Washington, D.C. – The House of Representatives today approved the Community Safety and Security Act (H.R. 6691) by a vote of 247-152 to remedy a recent Supreme Court decision and strengthen public safety.
Earlier this year, in United States v. Dimaya, the Supreme Court ruled that a clause in the U.S. Code which defines “crime of violence” is unconstitutionally vague, making it necessary for Congress to specify circumstances when a criminal offense should be deemed a crime of violence. The Community Safety and Security Act, introduced by Congresswoman Karen Handel (R-Ga.) and a product of the House Judiciary Committee, addresses this Supreme Court ruling by explicitly stating which offenses are crimes of violence to avoid confusion. This includes crimes such as voluntary manslaughter, attempted kidnapping, lewd and lascivious acts upon a child, sexual assault, burglary, and assault.
House Judiciary Committee Chairman Bob Goodlatte (R-Va.) applauded today’s House approval of the Community Safety and Security Act in the statement below.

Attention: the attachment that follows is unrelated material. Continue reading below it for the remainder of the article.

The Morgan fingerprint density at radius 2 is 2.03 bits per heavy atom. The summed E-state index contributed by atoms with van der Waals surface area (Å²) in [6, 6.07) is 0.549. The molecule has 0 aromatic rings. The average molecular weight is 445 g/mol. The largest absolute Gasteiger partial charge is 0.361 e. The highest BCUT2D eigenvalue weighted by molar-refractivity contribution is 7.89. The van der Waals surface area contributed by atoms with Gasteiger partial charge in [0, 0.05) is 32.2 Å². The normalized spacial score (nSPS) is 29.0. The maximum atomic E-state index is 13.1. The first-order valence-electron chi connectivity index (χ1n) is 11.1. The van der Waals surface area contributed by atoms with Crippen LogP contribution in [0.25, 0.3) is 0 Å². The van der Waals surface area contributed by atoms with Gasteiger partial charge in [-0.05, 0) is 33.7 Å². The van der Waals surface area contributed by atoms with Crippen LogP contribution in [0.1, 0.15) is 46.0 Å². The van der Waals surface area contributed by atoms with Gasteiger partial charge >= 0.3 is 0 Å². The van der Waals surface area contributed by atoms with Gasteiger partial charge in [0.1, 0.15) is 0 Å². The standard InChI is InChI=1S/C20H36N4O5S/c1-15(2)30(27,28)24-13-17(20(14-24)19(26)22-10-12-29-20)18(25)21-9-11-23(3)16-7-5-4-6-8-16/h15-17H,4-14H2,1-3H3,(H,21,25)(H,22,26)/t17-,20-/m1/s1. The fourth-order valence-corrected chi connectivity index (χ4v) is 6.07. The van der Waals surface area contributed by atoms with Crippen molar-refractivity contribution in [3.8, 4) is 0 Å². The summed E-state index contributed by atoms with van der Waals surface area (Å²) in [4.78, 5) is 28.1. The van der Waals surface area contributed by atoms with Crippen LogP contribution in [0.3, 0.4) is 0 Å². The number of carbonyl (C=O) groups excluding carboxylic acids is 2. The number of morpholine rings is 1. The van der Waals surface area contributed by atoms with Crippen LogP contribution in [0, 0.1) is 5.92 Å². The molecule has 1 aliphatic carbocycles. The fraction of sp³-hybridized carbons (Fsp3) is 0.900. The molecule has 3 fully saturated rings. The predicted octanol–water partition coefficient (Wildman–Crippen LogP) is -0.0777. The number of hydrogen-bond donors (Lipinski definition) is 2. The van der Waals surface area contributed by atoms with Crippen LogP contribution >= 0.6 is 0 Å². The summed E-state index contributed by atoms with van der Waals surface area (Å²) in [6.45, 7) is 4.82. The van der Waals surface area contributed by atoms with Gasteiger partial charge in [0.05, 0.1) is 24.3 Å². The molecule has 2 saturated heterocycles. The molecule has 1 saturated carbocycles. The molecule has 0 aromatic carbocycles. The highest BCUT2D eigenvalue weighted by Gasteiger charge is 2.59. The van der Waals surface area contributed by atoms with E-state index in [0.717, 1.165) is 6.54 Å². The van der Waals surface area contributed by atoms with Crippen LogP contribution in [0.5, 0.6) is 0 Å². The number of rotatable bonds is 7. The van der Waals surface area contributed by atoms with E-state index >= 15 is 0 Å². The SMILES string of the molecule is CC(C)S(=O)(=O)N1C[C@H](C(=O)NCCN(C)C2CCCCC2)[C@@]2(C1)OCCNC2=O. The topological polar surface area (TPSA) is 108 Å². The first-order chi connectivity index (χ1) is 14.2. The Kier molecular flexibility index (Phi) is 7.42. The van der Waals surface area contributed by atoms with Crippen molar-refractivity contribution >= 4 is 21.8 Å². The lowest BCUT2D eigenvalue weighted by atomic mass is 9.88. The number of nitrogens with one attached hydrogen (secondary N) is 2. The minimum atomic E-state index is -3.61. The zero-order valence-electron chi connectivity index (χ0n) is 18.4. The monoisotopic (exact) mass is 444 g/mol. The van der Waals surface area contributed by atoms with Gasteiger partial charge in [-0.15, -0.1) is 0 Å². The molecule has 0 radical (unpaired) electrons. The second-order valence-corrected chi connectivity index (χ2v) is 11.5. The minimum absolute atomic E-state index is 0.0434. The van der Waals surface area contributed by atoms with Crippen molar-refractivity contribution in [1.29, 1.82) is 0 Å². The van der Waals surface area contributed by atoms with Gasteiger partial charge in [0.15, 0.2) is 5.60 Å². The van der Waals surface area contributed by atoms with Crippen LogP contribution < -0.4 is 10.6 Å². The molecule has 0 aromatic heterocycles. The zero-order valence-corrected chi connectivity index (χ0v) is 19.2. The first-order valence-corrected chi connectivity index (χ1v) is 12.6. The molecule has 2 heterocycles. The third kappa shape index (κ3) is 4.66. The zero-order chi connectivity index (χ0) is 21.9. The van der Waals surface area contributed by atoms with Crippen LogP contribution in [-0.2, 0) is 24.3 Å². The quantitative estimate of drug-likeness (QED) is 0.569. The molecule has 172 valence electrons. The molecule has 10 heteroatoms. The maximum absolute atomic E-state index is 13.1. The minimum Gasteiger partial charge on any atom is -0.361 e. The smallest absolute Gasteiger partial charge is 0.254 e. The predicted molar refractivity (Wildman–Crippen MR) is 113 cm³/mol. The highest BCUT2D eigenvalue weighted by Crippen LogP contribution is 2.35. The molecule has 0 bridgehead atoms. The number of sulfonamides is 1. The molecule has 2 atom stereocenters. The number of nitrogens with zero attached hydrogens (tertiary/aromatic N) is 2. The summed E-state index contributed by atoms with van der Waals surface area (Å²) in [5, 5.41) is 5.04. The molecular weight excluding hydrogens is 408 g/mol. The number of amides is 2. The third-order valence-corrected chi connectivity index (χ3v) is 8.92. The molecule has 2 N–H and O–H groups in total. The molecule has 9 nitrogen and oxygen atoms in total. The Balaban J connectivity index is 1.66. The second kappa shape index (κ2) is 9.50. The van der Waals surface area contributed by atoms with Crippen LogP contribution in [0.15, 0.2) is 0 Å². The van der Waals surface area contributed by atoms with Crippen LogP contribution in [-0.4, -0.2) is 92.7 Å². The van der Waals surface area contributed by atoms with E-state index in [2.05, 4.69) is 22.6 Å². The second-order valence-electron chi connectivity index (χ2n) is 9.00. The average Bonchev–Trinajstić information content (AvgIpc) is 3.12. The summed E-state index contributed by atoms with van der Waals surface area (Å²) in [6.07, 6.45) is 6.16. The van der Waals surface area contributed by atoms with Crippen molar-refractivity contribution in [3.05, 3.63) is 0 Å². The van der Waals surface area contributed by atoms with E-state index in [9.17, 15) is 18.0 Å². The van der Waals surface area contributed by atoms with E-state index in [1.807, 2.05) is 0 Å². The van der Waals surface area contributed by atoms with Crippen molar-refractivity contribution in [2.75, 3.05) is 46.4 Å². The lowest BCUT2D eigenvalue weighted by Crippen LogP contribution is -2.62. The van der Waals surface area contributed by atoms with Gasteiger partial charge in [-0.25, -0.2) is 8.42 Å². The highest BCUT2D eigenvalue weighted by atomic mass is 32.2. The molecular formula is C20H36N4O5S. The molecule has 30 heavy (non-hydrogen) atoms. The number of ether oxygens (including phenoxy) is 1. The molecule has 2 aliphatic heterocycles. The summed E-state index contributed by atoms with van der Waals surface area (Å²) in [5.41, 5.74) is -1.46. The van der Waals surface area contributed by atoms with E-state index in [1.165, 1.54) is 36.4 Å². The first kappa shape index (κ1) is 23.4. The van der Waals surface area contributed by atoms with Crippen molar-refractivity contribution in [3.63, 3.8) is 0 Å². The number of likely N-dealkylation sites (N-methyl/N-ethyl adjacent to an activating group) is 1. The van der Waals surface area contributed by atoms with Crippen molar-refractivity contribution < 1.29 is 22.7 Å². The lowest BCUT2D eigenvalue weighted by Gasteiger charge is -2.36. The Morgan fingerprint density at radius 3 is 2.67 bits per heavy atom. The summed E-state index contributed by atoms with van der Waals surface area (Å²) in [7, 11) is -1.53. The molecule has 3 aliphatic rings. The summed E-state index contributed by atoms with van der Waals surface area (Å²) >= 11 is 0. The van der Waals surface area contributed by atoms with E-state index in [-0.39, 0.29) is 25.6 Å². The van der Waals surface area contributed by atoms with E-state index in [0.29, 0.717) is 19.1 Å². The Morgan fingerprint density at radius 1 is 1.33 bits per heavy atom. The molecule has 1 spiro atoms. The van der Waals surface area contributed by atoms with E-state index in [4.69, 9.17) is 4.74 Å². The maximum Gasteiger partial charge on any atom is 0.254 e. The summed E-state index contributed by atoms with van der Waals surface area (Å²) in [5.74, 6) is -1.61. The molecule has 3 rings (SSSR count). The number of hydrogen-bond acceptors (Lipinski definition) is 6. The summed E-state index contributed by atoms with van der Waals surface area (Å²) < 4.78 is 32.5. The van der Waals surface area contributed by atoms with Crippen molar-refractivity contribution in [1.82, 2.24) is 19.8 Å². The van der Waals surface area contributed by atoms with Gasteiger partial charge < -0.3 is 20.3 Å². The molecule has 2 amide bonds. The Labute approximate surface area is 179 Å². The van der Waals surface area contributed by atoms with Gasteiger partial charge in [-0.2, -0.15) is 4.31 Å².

Chairman Goodlatte: “The primary duty of the federal government is to keep Americans safe, and the Community Safety and Security Act is an important part of this solemn responsibility. A recent Supreme Court decision ruled that the definition of ‘crime of violence’ is too vague under the law. It is up to Congress to fix this, and that is just what the Community Safety and Security Act does. This bill reinstates the ability of law enforcement to protect American citizens by putting those who commit serious crimes behind bars. It also ensures our criminal laws clearly lay out what types of conduct are subject to higher penalties, which could result in additional time in prison. I thank Congresswoman Handel for introducing this bill and call on the Senate to pass it without delay.”